Stocks fell sharply on Wall Street on Tuesday, driven lower by the likelihood that the Federal Reserve will hasten the removal of its supports for the economy just as a worrying new variant of the coronavirus has begun to spread.
The Federal Reserve chair, Jerome H. Powell, told a Senate committee on Tuesday that inflation was likely to persist well into next year and that the Fed would consider tapering off its bond-buying program more quickly in response.
“At this point, the economy is very strong, and inflationary pressures are high,” Mr. Powell said during a hearing before the Senate Banking Committee. “It is therefore appropriate in my view to consider wrapping up the taper of our asset purchases, which we actually announced at our November meeting, perhaps a few months sooner.”
The Fed’s efforts have been a crucial factor in the swift rise of stocks since the start of the pandemic. The S&P 500, which had been down roughly 0.5 percent for much of the morning, tumbled after of Mr. Powell’s comments. The index was down 1.7 percent at midday, more than giving up its gains from Monday.
Short-term bond yields, which are heavily influenced by expectations for Fed rate hikes, spiked. The yield on the two-year Treasury note rose to 0.56 percent from roughly 0.43 percent in relatively short order, as investors interpreted Mr. Powell’s statements as an acknowledgment that inflation — which the central bank has long described as “transitory” — would force the Fed toward favoring higher interest rates sooner than many investors had expected.
“The Fed is the ultimate owner of the ‘transitory’ characterization, and the chair’s decision to move beyond that is a decidedly hawkish step,” Ian Lyngen, head of U.S. rates strategy at BMO Capital Markets in New York, wrote in a note to clients shortly after Mr. Powell’s comments.
Stocks prices were falling around the world before Mr. Powell’s testimony as investors struggled to understand the danger posed by the Omicron variant. The Stoxx Europe 600 fell 0.4 percent. In Asia, the Nikkei 225 in Japan and the Hang Seng in Hong Kong had each dropped more than 1 percent.
Investors have been closely watching updates on the Omicron variant since last week, and remain particularly attuned to the effectiveness of vaccines against it.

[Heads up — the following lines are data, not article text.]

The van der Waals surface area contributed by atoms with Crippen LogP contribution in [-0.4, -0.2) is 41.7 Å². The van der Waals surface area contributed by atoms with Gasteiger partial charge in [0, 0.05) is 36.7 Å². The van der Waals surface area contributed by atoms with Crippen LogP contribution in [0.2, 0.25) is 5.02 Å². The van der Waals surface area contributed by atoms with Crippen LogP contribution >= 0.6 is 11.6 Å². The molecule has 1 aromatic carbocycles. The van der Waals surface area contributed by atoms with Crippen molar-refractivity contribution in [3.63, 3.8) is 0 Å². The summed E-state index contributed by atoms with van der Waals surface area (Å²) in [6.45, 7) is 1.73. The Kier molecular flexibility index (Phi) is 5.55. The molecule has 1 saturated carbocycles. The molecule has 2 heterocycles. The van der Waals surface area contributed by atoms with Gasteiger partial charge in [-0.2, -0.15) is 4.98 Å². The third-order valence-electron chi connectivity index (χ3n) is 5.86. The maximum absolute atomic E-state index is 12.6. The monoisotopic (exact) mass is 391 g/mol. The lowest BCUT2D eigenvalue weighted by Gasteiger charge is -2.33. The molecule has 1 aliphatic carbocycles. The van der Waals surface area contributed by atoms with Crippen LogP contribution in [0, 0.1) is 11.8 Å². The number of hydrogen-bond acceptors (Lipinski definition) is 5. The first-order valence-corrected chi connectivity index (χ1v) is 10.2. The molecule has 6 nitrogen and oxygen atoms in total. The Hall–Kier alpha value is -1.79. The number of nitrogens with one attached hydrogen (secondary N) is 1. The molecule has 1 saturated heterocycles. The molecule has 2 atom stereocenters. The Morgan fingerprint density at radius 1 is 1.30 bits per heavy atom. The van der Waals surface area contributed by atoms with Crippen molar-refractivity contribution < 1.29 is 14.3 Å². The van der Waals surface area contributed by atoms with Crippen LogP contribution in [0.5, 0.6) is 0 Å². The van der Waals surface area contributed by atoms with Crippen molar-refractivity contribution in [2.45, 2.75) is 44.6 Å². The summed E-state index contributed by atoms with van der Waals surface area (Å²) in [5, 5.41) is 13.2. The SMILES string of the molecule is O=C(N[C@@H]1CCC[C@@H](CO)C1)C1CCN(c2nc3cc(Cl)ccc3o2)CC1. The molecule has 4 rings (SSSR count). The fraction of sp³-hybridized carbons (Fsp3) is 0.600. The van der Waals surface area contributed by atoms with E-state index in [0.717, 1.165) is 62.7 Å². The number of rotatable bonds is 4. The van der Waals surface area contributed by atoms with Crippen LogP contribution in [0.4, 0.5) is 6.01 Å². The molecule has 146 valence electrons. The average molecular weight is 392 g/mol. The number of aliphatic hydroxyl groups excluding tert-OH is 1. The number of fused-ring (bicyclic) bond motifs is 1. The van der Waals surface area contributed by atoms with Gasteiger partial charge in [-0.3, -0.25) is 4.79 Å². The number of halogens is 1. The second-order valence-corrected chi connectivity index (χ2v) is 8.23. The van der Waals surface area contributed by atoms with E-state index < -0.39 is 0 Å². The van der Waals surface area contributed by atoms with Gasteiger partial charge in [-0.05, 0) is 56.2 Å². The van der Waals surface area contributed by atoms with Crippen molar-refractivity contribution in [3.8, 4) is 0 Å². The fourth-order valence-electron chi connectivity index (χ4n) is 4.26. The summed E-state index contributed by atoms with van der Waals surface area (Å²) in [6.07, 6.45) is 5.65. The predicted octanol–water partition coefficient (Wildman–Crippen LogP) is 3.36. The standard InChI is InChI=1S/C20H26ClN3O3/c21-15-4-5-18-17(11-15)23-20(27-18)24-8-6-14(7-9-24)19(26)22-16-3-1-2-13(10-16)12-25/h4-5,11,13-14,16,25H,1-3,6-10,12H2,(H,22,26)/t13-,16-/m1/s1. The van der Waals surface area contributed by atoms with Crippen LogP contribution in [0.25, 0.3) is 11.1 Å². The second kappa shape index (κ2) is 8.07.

The chief executive of Moderna, a vaccine maker, said in an interview on Tuesday that there could be a “material drop” in the effectiveness of current vaccines to the new variant. The executive, Stéphane Bancel, told The Financial Times that it might be months before an Omicron-specific vaccine could be produced at scale, but added that it would be risky to shift the company’s entire vaccine production while other variants are still prevalent.
Financial markets have been unsteady since the discovery of the new variant in southern Africa late last week. The S&P 500 suffered its worst day since February on Friday, dropping 2.3 percent. On Monday, it began to recover as politicians around the world cautioned against panic, even as some put travel bans in place. Relatively little is known about the Omicron variant. Scientists have detailed its mutations, and it will be a couple of weeks before they know how it responds to existing vaccines and if it causes severe disease.
Still, investors say it’s unlikely that the Omicron variant would trigger the same kind of response from governments, business or individuals as it did when Covid first emerged in early 2020. Even if Omicron is a greater threat than the Delta variant before it, investors expect the market effects of the virus’s new iteration will most likely be far less than the nearly 34 percent crash share prices suffered between February 2020 and the following month.
“The worst case is not March 2020 again,” said Jeb Breece, principal at Spears Abacus, an independent money management firm in Manhattan. “Fear and unknowns were such a big component of that. I don’t see us doing that again.”
Coral Murphy Marcos contributed to this report.